Derek Pretty, finance director, said: 'We are very aware of the impact of tax increases on our customers, many of whom are on fixed incomes.'
Sales volumes in the past eight weeks, excluding the impact of new stores openings, were about 1 per cent higher than the same period last year.
But that was after a 2 per cent cut in prices, which left the value of sales 1 per cent lower than a year ago. In the six months to 12 March, sales by value were 2 per cent higher, although prices fell 1.2 per cent, allowing for a 5 per cent rise in tobacco and alcohol prices because of duty increases.
Prices in groceries and food, which account for 77 per cent of sales, dropped 2 per cent.
The group said prices were likely to continue to fall as competition between the supermarket groups intensified.
Graeme Bowler, chief executive, said big supermarket groups had been cutting prices to bring them closer to those offered by discounters. Surveys had indicated that the large chains were suffering sharper price falls than Kwik Save. Verdict, the retail research consultant, estimated that prices for the big chains in April were 8.6 per cent below 1993 levels compared with a 6 per cent fall for discounters.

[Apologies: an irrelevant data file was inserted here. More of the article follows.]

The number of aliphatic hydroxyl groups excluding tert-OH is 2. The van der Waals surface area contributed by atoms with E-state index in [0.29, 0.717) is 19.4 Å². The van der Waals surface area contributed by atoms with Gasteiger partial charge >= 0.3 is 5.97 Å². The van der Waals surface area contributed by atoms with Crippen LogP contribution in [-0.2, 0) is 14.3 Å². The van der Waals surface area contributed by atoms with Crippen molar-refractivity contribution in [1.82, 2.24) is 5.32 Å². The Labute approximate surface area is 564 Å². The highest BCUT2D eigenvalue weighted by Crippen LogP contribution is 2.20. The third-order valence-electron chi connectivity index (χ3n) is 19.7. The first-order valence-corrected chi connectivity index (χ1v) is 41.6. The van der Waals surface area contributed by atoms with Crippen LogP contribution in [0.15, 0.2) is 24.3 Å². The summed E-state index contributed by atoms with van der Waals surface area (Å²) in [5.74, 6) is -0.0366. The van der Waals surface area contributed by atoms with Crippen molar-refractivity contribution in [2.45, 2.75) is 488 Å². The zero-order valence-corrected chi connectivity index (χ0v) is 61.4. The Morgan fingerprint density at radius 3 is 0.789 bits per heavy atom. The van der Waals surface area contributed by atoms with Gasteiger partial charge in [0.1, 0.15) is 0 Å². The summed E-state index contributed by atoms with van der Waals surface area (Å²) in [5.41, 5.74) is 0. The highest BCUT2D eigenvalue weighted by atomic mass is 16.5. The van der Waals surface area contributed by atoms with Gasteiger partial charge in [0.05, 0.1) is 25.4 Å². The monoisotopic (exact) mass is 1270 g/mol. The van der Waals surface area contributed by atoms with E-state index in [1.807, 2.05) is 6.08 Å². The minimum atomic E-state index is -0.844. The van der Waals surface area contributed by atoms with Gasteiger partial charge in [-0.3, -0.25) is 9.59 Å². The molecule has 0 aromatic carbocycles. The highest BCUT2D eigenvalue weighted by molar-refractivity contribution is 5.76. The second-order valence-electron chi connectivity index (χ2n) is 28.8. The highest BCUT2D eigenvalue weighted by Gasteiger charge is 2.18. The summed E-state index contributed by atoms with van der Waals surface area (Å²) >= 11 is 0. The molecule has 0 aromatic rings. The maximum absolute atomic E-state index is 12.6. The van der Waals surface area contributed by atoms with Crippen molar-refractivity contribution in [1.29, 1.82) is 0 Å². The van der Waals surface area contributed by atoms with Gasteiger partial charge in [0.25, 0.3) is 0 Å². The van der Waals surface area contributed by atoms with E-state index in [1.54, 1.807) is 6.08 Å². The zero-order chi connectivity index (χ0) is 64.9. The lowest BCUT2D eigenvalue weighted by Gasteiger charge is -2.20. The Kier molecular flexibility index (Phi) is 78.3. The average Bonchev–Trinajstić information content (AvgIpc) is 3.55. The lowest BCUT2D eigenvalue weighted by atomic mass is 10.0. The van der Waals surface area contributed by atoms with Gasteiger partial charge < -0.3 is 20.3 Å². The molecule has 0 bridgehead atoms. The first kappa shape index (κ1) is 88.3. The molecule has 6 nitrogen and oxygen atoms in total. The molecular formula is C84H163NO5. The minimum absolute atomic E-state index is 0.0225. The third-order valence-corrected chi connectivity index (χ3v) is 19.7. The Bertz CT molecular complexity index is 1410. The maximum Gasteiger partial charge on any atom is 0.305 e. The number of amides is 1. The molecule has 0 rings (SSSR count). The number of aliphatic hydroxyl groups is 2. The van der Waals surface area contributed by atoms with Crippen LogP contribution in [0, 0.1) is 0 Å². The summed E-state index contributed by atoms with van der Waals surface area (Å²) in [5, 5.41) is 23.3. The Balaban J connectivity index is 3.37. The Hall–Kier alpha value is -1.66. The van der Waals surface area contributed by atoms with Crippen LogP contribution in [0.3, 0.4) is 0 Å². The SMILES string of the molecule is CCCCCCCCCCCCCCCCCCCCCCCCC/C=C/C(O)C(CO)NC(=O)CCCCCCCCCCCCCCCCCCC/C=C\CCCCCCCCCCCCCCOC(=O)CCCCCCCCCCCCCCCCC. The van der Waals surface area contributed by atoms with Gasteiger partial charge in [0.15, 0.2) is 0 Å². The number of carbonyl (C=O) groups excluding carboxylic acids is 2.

His comments came as the group disclosed a 7.2 per cent increase in profits to pounds 65.4m in the six months to 12 March, on sales 9.1 per cent ahead at pounds 1.63bn.
Earnings per share were 28.36p, up 7 per cent, and the interim dividend is increased from 5.4p to 5.75p a share.
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